There may not have ever been a soul more fiercely loyal to his family than the one that lives in the body of my young son. As I stuttered and sputtered trying to get my family out the door and to the emergency room where Sarah would become the lucky winner of six stitches Moses stood frozen in his underpants, keeping watch over his big sis. She was lying on the floor in the kitchen holding ice to her chin and forceful directives to, “Go and find some pants, Young Man” could not move him from her side. Finally I got the pants myself and had to carry him, kicking, to the van.
“Sarah’s hurt. Sarah’s hurt.”
“I know, buddy. We are trying to take her to the doctor and you need to get on my team. Seriously, buckle your belt. I will be right back.”
In the waiting room he kept watch, letting me know every time an ice cube fell to the floor. And when Jason came to retrieve Moses and the baby with dried noodles hanging from her hair, Moses wouldn’t move.
“I don’t want to go. I don’t want to go, Dad. I stay with Sarah.” He pleaded, the full weight of his thirty pounds pulling against Jason’s grip.
“Moses, she is going to be fine. It isn’t a big deal. Sarah is o.k.” We promised in unison.
Jason finally had to pick him up and we could hear him crying as he moved down the hall.
I often wonder at the making of this sensitive soul. Is his genuine empathy and tender comfort born of his deep understanding of loss? Was he gifted from birth to carry in his heart the burdens of other’s weight? He can’t answer that at three-years old, but regardless of how he came to this place, what he shows us of his spirit is beautiful. It is a strong cord wrapped tightly around the perimeter of our family that reminds us of what, and more importantly who, matters.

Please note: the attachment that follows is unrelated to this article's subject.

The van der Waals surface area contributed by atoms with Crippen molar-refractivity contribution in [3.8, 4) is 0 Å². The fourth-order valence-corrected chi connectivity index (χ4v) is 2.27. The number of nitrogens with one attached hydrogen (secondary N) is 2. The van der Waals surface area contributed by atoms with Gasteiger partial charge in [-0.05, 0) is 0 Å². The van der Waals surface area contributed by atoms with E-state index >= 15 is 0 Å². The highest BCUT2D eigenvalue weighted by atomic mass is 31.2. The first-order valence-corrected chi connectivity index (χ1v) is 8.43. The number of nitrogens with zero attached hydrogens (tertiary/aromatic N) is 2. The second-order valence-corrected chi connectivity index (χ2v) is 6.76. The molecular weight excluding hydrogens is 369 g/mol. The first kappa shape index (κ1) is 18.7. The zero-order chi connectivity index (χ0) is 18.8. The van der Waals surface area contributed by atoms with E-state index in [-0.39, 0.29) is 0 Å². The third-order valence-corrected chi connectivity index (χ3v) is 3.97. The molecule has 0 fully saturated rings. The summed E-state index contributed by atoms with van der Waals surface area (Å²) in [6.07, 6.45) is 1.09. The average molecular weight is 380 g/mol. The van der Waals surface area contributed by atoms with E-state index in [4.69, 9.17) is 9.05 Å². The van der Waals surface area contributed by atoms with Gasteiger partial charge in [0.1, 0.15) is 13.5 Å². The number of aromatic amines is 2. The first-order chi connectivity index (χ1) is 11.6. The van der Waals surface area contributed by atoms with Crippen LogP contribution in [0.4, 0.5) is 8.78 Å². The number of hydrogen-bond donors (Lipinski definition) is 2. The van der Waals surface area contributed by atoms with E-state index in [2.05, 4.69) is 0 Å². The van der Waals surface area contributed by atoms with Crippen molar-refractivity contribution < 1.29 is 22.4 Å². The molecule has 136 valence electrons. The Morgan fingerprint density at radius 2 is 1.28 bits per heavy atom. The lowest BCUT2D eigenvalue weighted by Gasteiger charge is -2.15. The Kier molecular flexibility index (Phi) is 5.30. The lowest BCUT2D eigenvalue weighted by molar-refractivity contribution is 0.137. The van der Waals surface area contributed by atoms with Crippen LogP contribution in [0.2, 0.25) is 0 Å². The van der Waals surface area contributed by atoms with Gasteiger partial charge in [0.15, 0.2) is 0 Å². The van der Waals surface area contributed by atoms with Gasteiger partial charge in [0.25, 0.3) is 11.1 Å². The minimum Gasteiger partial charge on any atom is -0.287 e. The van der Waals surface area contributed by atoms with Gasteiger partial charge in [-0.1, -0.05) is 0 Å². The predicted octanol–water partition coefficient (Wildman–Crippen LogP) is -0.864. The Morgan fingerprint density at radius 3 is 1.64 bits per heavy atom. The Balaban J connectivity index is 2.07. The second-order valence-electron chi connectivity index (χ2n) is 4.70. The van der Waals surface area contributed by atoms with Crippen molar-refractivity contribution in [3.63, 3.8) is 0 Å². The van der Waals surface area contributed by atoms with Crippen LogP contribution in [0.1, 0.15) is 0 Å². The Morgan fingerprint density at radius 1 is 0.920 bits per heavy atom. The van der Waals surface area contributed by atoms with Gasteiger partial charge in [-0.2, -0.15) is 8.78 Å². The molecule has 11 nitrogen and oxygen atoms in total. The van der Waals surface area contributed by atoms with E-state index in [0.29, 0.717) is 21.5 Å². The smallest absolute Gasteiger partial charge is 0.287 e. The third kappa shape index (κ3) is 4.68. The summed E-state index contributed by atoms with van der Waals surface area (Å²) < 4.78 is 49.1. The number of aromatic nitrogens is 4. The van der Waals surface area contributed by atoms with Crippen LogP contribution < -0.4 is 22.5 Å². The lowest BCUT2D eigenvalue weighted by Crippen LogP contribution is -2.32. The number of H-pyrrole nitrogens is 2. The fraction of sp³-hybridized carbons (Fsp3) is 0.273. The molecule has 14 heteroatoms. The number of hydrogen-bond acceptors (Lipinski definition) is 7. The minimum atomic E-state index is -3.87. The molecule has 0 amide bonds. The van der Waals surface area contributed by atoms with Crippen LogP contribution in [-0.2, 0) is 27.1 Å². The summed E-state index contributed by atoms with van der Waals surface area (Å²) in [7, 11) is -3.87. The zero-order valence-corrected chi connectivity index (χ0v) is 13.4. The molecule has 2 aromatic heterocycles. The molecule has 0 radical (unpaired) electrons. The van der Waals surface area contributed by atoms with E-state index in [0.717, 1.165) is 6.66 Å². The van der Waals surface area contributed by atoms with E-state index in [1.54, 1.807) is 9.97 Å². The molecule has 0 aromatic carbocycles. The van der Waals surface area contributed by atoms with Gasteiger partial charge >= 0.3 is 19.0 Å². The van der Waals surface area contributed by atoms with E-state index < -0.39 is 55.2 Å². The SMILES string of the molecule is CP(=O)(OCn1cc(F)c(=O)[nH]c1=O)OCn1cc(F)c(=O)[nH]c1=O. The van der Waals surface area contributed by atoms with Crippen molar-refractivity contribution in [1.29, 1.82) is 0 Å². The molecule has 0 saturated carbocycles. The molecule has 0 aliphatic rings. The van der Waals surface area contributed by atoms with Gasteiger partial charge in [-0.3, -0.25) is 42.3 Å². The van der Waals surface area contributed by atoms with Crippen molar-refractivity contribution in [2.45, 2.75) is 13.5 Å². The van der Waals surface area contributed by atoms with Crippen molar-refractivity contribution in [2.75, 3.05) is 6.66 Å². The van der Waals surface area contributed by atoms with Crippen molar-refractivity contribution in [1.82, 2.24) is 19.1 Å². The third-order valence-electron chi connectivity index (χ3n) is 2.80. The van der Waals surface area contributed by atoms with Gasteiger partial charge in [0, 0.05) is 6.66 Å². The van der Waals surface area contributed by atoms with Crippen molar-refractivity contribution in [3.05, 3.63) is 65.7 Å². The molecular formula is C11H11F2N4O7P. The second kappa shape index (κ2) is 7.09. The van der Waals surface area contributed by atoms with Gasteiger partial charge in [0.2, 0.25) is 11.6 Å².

Later in the evening, I was discussing with Jason that it was time for Sarah to ice her chin. Moses was listening to us.
“Can I snuggle Sarah? She’s hurt.” He said.
And so he brought her tattered blankie and they each took half of the recliner. She set her chin upon a bag of frozen blueberries.
“I will read to you, Sarah.” He said.
He still struggles to pull apart the slick pages of books, so I watched as Sarah helped him turn the pages and he ‘read’ with her filling in the gaps where her memorization exceeds his. They sat there for an hour. And I found them in the same spot this evening.
Finally, all of you should be of one mind. Sympathize with each other. Love each other as brothers and sisters. Be tenderhearted, and keep a humble attitude.” 1 Peter 3:8